For example, he had to learn how to do the “gym exercises” in the morning, which was really difficult at the beginning (it was like if you try to force a cat or a dog to do that, with almost no result nor attention nor interest) but he seemed to understand that it was important and expected from him, and finally he managed to do it rather quickly, with improvements that were really noticeable every day.
And also, the fact of seeing all the other kids doing that every morning and that all that was looking “normal and easy” for them, certainly contributed a lot.
Like I already said, it was like if we asked him to learn in a few days things that others learnt in several years, therefore, in fact, he was progressing very fast, given that he was starting from “very low”.
He went also several times with the others in trekking in the mountain, and I noticed, on the pictures and when he was back, that this made him “more present, more with us”, and that when he was tired after the physical effort, he was behaving “more normally”.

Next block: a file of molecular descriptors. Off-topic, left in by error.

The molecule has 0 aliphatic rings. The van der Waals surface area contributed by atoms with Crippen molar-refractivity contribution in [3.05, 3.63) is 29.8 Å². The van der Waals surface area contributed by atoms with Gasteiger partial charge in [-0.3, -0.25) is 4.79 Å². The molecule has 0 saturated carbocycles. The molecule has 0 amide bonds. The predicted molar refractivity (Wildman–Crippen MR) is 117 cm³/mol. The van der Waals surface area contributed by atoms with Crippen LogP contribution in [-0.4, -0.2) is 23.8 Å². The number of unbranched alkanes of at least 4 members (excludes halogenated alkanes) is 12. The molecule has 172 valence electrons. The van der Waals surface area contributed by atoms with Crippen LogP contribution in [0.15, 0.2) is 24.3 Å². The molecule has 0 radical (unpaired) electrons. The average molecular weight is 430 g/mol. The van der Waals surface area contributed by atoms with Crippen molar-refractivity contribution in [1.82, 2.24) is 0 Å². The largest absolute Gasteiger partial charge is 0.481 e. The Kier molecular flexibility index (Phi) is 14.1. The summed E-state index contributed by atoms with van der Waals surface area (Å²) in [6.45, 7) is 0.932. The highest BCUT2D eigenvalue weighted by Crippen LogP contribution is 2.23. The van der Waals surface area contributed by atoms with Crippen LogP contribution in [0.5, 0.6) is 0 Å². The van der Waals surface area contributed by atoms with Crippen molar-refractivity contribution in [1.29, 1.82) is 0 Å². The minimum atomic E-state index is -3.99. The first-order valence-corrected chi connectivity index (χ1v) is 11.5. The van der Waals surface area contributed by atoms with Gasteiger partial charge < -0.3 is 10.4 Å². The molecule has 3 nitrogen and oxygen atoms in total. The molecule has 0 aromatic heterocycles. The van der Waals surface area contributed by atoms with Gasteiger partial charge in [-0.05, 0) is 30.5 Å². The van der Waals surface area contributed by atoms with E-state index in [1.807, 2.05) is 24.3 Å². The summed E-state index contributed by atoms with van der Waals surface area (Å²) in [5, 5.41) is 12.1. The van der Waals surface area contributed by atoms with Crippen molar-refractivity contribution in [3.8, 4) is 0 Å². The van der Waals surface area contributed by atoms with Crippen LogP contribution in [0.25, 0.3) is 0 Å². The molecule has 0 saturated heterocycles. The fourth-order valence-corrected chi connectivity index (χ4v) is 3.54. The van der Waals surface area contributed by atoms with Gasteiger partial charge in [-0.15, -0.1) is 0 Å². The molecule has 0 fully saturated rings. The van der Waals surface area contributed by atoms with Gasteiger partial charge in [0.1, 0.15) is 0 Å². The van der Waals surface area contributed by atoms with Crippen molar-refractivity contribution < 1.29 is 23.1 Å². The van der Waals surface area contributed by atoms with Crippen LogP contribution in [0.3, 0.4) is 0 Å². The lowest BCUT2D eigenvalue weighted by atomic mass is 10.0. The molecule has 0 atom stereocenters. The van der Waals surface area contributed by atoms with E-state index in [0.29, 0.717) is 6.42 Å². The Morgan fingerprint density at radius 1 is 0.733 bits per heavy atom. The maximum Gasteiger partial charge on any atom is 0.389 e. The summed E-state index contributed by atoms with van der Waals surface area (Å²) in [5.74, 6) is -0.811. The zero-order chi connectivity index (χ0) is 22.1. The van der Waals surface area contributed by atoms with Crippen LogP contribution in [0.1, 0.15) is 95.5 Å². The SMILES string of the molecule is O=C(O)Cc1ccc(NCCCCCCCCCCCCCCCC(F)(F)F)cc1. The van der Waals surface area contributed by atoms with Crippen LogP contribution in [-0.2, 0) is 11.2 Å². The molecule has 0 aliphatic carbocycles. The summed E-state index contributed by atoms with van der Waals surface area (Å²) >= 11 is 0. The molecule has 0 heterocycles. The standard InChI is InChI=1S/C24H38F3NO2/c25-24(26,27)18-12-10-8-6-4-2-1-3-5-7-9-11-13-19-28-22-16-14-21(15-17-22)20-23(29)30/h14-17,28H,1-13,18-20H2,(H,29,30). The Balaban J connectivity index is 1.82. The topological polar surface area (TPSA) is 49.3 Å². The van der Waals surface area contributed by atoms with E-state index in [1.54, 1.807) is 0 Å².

After a few days, the differences were visible in many things: he was walking “more normally” (whereas at first, he was sometimes running almost a bit like a monkey); he was standing and sitting more straight and normally (whereas at first, he was more often in a kind of “foetus position”); he had more attention and interactions (looking at us, trying to do what was asked); and finally he quickly changed and looked more serious and more like a young adolescent, not like a “teddybear”.

And also, we could see on his face that he was getting happier and happier during this stay (you can see it in the photos).

I think that this is thanks to the fact that we did not treat him as a baby (which was certainly new for him, but most welcome, and interesting), and because he had the examples of all the others, so he could (consciously or not) copy them.
Zhanna and I and the instructors were quite often sharing our thoughts about these spectacular changes, mainly to confirm things to each other, to verify that we were not “dreaming”.
We were taking pictures all the time and I was constantly sending pictures and news to the sister. After 2 or 3 days, she was feeling better, and she asked for news only 2 or 3 times per day.
After 3 days of adaptations and such fast progress, I had (once again) an “inspiration”: that Timka should do “useful things”, like dressing all the tables for each meal.